"Un Ti Morceau"

"A Little Something," mini-lessons and reflections by our pastor, Father Paul Counce

Corporal Works of Mercy

Published January 15, 2012 by Fr. Paul Counce

In my last morceau I listed the spiritual works of mercy. To be complete, mention needs be made of those traditional, complementary loving actions toward others which are meant to address their physical and other concrete needs: the corporal works of mercy. (Is 58:6-10 and Mt 25:34-40 are the great Biblical sources for these.) Again, listing them is the easy part:

  • To feed the hungry
  • To give drink to the thirsty
  • To clothe the naked
  • To visit the imprisoned
  • To shelter the homeless
  • To visit the sick
  • To bury the dead

I’m on safe ground in giving great credit to our local St. Vincent de Paul Society for their wonderful efforts in our community to meet so many of the needs on this list. The Bishop Ott Works of Mercy Trust is another vehicle for accomplishing much concrete good in our diocese. (Oh, and thanks for your ongoing generosity to these efforts: donations to both, and to our Parish Food Pantry and to the downtown churches’ shared Christian Outreach Center, can be made through the Parish Office whenever you like.)

But we have to take care to make sure that we don’t leave tangible works of mercy to others. The most challenging on the list is surely “To visit the imprisoned,” since prisons – for good reasons! – aren’t the easiest places to get in and out of. Still, those who have committed crimes should not be forgotten and abandoned, and there are a significant number of wonderful Catholics who visit them in our local prisons and juvenile-detention facilities. (I can put you in touch with experienced volunteers who can arrange to help you try out this most rewarding ministry, even just once. Any takers?)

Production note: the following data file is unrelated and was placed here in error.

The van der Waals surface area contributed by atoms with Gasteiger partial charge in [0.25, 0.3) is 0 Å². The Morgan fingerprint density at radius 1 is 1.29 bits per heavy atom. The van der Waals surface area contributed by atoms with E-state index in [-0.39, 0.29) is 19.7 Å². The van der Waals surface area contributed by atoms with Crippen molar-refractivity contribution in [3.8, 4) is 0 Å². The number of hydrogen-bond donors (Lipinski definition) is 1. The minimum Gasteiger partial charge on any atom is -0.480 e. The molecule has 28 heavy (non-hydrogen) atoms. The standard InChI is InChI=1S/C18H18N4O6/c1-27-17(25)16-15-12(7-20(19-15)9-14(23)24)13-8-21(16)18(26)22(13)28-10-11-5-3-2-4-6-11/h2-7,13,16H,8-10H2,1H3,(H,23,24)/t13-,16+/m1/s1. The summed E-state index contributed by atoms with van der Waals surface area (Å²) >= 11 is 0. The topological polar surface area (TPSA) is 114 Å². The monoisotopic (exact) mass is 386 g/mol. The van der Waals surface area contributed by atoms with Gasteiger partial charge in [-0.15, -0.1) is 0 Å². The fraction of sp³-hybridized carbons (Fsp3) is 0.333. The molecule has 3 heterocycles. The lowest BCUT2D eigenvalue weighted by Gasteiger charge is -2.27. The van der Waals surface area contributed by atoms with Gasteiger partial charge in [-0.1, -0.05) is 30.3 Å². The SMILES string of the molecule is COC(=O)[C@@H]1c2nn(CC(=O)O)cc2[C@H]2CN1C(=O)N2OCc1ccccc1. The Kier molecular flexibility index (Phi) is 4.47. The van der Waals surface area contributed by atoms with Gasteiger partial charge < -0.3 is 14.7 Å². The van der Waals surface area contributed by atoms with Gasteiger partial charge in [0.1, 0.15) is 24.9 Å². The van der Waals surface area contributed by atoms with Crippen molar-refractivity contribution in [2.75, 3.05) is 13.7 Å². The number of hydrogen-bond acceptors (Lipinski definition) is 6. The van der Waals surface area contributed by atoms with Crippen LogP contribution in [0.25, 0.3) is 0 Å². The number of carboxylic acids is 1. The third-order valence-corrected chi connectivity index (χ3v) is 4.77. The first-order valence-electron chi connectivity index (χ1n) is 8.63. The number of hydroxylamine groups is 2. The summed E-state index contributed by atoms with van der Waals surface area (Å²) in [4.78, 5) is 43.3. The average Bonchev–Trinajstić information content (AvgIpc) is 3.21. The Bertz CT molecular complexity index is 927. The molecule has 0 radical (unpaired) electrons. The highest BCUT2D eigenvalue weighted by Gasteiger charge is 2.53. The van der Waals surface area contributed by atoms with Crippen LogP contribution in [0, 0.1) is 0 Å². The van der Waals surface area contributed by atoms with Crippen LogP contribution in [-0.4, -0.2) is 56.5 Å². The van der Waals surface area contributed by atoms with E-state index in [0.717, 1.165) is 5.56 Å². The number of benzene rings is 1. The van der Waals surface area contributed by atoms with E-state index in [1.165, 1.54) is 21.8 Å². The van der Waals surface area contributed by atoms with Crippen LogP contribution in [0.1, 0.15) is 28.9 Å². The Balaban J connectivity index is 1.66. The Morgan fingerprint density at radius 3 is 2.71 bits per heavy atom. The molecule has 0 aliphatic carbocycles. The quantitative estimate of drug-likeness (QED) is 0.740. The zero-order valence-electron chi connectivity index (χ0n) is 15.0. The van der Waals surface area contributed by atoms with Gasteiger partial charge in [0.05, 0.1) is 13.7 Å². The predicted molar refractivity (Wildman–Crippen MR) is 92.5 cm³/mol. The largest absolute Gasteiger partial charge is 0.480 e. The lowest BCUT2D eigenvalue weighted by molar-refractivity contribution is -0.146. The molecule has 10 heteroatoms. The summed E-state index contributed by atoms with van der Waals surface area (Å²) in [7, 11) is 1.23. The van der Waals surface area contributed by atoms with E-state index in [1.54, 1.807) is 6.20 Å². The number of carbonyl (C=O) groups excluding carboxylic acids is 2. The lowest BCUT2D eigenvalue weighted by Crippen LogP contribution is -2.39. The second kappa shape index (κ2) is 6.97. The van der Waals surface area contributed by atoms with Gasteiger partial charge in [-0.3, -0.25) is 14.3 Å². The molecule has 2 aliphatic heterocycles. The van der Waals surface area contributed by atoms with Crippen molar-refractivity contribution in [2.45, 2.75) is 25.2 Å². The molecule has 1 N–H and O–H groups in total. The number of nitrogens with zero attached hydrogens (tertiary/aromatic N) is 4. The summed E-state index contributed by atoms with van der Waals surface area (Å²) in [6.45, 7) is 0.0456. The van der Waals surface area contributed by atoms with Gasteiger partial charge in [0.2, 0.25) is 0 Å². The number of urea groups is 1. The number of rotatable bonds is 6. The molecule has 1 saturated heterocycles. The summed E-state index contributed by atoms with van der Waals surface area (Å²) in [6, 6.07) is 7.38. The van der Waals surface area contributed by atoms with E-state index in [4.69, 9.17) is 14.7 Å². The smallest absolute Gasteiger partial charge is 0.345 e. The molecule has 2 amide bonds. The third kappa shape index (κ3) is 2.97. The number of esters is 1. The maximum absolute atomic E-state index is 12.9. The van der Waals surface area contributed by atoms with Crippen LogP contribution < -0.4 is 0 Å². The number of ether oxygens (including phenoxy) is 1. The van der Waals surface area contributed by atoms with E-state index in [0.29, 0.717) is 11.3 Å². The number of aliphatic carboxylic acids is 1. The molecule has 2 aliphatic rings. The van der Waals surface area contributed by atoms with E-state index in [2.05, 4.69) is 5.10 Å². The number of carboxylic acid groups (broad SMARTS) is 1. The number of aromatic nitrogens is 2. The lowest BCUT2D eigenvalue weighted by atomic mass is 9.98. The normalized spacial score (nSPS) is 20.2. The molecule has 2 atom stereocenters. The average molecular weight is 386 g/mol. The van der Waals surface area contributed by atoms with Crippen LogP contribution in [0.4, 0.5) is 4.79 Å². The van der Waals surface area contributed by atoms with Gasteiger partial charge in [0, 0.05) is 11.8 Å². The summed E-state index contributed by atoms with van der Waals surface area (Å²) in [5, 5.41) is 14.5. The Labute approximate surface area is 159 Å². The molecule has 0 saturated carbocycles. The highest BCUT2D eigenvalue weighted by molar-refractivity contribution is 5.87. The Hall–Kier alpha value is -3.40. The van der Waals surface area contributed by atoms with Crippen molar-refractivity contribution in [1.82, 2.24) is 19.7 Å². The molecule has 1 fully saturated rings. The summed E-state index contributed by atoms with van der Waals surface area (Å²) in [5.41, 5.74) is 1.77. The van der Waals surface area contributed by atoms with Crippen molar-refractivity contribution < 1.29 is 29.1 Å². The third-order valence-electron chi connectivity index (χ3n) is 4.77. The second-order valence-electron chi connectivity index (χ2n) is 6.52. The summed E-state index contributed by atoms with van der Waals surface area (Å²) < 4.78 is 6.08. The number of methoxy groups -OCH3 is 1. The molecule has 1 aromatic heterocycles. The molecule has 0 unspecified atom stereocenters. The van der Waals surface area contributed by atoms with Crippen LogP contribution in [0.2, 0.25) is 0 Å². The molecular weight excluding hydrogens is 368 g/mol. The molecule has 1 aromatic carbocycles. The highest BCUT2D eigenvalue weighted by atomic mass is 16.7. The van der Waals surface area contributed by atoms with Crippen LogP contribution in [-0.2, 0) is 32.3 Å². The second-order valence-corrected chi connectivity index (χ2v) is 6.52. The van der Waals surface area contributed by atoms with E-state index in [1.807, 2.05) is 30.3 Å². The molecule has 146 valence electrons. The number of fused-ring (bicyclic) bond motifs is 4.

But remember that some people are imprisoned elsewhere. Female victims of domestic violence and the fragile elderly who no longer can move about easily on their own quite often feel “trapped” in their living situation. These too are people who need concrete merciful efforts from us to be reminded that they are not alone. Look around: you are probably not so very far from someone who “can’t get out” as you might think!

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